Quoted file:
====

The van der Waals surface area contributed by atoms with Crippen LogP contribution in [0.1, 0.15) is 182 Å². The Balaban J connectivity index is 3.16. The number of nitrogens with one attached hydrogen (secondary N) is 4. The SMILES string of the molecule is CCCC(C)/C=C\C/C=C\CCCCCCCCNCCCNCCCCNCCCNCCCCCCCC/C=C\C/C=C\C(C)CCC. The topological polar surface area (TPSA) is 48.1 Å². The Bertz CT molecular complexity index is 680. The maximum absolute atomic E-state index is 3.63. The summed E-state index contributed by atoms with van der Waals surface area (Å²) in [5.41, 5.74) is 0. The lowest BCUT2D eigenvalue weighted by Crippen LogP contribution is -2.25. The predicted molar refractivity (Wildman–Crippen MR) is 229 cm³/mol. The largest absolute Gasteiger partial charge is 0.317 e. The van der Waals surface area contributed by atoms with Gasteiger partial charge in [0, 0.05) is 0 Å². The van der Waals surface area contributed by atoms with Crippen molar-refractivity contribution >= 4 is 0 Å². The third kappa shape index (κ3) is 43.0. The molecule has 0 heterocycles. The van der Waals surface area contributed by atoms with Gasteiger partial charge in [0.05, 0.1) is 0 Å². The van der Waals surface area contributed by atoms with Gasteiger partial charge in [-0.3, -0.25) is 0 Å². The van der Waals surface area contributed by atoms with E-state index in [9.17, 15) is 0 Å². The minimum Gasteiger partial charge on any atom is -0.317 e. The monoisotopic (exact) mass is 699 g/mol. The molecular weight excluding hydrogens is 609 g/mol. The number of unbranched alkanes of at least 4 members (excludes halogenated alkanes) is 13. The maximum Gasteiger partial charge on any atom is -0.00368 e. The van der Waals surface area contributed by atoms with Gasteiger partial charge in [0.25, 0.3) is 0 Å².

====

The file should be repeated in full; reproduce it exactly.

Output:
The van der Waals surface area contributed by atoms with Crippen LogP contribution in [0.1, 0.15) is 182 Å². The Balaban J connectivity index is 3.16. The number of nitrogens with one attached hydrogen (secondary N) is 4. The SMILES string of the molecule is CCCC(C)/C=C\C/C=C\CCCCCCCCNCCCNCCCCNCCCNCCCCCCCC/C=C\C/C=C\C(C)CCC. The topological polar surface area (TPSA) is 48.1 Å². The Bertz CT molecular complexity index is 680. The maximum absolute atomic E-state index is 3.63. The summed E-state index contributed by atoms with van der Waals surface area (Å²) in [5.41, 5.74) is 0. The lowest BCUT2D eigenvalue weighted by Crippen LogP contribution is -2.25. The predicted molar refractivity (Wildman–Crippen MR) is 229 cm³/mol. The largest absolute Gasteiger partial charge is 0.317 e. The van der Waals surface area contributed by atoms with Gasteiger partial charge in [0, 0.05) is 0 Å². The van der Waals surface area contributed by atoms with Crippen molar-refractivity contribution >= 4 is 0 Å². The third kappa shape index (κ3) is 43.0. The molecule has 0 heterocycles. The van der Waals surface area contributed by atoms with Gasteiger partial charge in [0.05, 0.1) is 0 Å². The van der Waals surface area contributed by atoms with Gasteiger partial charge in [-0.3, -0.25) is 0 Å². The van der Waals surface area contributed by atoms with E-state index in [9.17, 15) is 0 Å². The minimum Gasteiger partial charge on any atom is -0.317 e. The monoisotopic (exact) mass is 699 g/mol. The molecular weight excluding hydrogens is 609 g/mol. The number of unbranched alkanes of at least 4 members (excludes halogenated alkanes) is 13. The maximum Gasteiger partial charge on any atom is -0.00368 e. The van der Waals surface area contributed by atoms with Gasteiger partial charge in [0.25, 0.3) is 0 Å².